Bay Area Advocates Unveil New VMT Reduction Incentive for Developers
"What we strive to do with GreenTRIP is create something that is very easily implementable so that it can be done early in the development process," said Jeffrey Tumlin, Principal of Nelson Nygaard Consulting Associates and a member of GreenTRIP's advisory board. "We want to focus on the key things that developers and municipalities can do to have a positive impact on greenhouse gases."
Tumlin added, "GreenTRIP tries to change the regulatory process."
Developed explicitly to complement areas where the LEED Neighorhood Development (LEED ND) green building certification falls short of being prescriptive, GreenTRIP rewards projects that reduce traffic and make a strong connection between sustainable development and pollution from the transportation sector, which accounts for more than 40 percent of California's GHG emissions. Funding for the new certification comes from grants from the Bay Area Air Quality Management District, the Rockefeller Foundation, and the Silicon Valley Community Foundation.
Using the URBEMIS emissions model developed by the California Air Resources Board, GreenTRIP gives developers credits for reducing overall driving relative to the average regional VMT. GreenTRIP attempts to impact developments at the beginning phases of design, encouraging developers to situate near transit and take steps to reduce driving [PDF].
Developments must have one or more of the following: unbundled parking, free car-share membership, and provide at least one 50-percent discounted transit pass per unit for the life of the project. These thresholds to reduce driving must result in no more than 35 VMT per unit per day in less dense areas, and no more than 25 VMT in dense areas. Bay Area average VMT is 50 miles per day. Likewise, parking ratios cannot be higher than 1.5 spaces per unit in less dense areas, or .75:1 in dense areas [PDF].
"By really focusing on this element--how much traffic [developments] generate--we think this tool is a huge complement to existing LEED and will serve an important function that LEED doesn't get to," said Stuart Cohen, TransForm's Executive Director. "The best thing is the reaction from cities and developers: they are hungry for this."
John Norquist, President of the Congress for the New Urbanism (CNU), which helped develop LEED ND with the US Green Building Council and the National Resources Defense Council (NRDC), said that the URBEMIS estimates might be too generalized to gain immediate support from the Building Council. "We welcome what they're doing. I think a 'green building' doesn't need to have a monopoly on these ideas. We are trying to figure out how to measure it properly."
The first project to receive a conditional GreenTRIP certification is The Ohlone, an eight-acre mixed-mixed use development on land along West San Carlos and Sunol Streets near Downtown San Jose. Unlike the suburban character of adjacent residences, The Ohlone will be up to 150 feet in height, will have 800 units, and will develop up to 30,000 square feet of ground-floor commercial space.
One of the bigger impediments to the project was San Jose zoning code, which prevented dense development outside of the downtown core. In early December, with TransForm explaining the project's conditional GreenTRIP certification, the San Jose City Council voted unanimously to grant an exemption in the General Plan for The Ohlone. The exemption allows the the developer to build up to 150 feet from the standard 90 feet and permits density of 125 units per acre, up from 100 per acre. The Ohlone will have 1200 parking spaces, or 1.5:1, the mandatory minimum in San Jose.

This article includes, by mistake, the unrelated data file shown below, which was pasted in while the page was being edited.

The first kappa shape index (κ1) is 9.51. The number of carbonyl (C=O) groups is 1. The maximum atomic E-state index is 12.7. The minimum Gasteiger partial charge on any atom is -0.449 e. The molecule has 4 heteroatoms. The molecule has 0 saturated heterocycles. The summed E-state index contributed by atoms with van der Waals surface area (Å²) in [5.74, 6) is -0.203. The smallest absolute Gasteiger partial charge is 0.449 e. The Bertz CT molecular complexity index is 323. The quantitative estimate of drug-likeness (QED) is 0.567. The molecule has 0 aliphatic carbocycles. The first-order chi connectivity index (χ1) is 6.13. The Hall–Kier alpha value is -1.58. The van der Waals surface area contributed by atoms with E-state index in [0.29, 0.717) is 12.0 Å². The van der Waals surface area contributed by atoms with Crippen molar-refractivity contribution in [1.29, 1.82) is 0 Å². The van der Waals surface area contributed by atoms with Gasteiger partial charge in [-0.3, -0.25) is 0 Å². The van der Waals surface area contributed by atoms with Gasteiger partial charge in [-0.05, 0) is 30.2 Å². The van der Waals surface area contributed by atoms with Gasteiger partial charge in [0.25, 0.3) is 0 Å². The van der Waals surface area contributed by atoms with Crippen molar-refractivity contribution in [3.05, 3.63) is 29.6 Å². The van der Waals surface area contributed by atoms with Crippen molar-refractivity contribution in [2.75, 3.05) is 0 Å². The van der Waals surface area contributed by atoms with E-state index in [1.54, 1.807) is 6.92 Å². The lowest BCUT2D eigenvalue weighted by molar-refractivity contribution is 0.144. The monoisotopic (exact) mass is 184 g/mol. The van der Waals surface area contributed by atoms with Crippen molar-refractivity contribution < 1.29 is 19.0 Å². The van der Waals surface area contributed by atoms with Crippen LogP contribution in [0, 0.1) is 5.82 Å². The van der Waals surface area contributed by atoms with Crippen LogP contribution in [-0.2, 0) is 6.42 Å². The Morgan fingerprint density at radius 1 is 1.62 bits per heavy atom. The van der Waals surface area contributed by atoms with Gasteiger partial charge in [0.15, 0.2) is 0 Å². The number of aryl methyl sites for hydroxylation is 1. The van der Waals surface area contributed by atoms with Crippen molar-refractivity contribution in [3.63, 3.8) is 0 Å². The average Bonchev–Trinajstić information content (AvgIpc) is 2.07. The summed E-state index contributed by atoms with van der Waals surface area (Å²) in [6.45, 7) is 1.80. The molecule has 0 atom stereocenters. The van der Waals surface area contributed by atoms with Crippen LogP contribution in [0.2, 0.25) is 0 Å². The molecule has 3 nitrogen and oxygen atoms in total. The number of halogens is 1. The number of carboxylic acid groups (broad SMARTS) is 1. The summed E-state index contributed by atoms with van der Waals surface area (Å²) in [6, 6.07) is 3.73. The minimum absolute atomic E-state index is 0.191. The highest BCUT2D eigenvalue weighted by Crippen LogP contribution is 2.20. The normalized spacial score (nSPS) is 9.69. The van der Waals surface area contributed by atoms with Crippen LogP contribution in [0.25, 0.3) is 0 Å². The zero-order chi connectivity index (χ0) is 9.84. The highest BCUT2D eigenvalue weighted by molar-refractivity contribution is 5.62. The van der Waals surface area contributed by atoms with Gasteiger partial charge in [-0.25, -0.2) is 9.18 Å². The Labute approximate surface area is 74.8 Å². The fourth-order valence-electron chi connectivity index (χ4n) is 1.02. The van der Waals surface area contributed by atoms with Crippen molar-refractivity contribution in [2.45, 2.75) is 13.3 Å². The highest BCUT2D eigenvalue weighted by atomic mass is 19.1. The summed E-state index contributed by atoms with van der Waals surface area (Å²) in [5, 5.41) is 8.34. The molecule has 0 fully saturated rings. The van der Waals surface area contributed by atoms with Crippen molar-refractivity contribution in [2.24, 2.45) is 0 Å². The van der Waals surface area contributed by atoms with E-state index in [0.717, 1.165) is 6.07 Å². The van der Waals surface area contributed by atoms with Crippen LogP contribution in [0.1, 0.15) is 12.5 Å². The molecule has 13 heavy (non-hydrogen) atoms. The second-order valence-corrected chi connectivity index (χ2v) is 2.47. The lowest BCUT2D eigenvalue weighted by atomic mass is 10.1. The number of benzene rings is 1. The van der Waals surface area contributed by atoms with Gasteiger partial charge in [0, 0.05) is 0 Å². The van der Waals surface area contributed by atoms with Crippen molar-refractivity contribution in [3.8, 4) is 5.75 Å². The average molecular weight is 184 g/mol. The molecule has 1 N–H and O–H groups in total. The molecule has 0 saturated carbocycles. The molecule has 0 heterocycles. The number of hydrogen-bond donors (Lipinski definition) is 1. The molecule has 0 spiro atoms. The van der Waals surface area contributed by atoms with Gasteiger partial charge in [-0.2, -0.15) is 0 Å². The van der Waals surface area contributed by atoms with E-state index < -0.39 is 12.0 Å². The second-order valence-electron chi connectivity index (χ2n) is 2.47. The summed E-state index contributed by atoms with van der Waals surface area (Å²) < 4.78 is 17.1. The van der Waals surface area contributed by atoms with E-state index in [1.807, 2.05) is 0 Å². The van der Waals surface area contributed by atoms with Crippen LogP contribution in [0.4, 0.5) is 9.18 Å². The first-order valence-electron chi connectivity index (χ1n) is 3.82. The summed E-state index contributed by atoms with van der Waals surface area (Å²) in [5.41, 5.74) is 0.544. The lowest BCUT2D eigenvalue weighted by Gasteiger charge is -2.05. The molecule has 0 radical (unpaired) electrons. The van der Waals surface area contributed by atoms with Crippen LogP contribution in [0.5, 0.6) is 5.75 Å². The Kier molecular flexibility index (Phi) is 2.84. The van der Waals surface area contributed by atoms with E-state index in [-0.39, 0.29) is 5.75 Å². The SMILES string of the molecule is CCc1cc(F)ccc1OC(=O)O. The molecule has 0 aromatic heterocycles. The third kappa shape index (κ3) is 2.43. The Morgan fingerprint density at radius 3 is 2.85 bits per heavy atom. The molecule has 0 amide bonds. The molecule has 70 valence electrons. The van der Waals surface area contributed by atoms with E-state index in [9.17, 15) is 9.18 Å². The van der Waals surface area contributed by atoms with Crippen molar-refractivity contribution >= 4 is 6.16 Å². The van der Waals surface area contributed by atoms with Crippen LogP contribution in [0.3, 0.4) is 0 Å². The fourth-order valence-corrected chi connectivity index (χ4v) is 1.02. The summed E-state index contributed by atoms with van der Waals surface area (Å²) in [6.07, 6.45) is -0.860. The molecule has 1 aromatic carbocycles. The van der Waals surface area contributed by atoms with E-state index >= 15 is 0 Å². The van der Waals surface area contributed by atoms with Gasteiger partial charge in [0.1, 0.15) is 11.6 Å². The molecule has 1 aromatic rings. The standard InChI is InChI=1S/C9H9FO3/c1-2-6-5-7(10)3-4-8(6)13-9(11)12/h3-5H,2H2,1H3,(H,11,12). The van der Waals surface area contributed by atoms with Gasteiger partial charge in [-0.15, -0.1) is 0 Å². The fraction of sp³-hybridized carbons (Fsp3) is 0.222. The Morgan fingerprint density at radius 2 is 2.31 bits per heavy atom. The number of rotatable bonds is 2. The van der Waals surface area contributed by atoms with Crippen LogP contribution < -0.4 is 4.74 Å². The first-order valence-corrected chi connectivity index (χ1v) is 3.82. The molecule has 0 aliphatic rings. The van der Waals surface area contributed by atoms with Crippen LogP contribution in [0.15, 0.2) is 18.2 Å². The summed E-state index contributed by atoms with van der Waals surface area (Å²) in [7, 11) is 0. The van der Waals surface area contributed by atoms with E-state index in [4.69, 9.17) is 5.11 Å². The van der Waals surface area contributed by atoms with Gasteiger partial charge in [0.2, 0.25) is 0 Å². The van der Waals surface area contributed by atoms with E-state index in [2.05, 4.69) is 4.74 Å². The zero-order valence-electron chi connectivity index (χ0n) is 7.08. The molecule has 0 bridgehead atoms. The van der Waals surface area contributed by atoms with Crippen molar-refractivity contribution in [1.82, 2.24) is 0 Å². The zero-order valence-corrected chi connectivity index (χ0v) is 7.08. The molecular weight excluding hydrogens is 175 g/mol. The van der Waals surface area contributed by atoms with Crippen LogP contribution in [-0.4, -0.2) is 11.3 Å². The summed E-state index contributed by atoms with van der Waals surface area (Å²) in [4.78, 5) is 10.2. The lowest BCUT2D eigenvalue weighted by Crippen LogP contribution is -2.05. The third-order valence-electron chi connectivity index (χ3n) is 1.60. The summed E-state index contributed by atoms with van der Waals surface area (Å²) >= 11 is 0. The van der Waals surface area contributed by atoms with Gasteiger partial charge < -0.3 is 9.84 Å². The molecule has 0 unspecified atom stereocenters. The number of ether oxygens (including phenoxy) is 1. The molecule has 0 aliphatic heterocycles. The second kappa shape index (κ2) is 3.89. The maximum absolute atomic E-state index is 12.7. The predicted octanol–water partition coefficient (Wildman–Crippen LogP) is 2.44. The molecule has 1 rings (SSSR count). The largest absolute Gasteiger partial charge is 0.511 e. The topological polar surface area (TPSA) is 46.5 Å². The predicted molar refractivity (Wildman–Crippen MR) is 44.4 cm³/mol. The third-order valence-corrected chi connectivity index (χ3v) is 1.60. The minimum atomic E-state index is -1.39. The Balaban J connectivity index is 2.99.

Green Republic's Michael VanEvery, Project Executive for The Ohlone, said the support from smart growth advocates was pivotal for passing the city council hurdle. "This was the first project of its type approved for this
density outside of the downtown core. This was a bold step for the
city," he said.
"I thought it was really intriguing, because oftentimes when developers propose high density, especially in San Jose, Oakland, West San Francisco, we get stymied by how do you park a project," added VanEvery. "With GreenTRIP, it's not how many cars you park, it's how many you can't park. It changes the landscape of the debate and allows local governments to practice what they preach."
San Jose Department of Transportation Acting Director Hans Larsen applauded the process as well. "We are pleased to have the GreenTrip program as an addition
to the toolbox for building sustainable communities. Since
transportation contributes 40 percent of all greenhouse gas emissions,
programs that help reduce vehicle travel are important for the
environment. The Ohlone project is reflective of San Jose's continued
evolution as the urban center of Silicon Valley and San Jose's
leadership as a sustainable community."
Green Republic has committed to all the basic criteria of GreenTRIP, but will also provide protected bike lockers and two bulk-rate discounted VTA eco-passes per-unit for the life of the project, or at least 40 years. Using URBEMIS modeling, the Ohlone's travel demand management program is expected to result in residents driving no more than 20 VMT per day, 60 percent less than the regional average.
VanEvery said GreenTRIP was common sense and that it encouraged other cities to reduce parking minimums like San Francisco has done in certain districts. "San Francisco has broken the mold of one unit-one parking stall and guess what, it's one of the most vibrant areas in the country."
Because TransForm brought the possibility of GreenTRIP certification up so early in the process, said VanEvery, he could convince his design team to develop the project principles early on.
"We're trying to produce less cars through development," he said.
UPDATED: Wednesday, December 23rd, 1:30 pm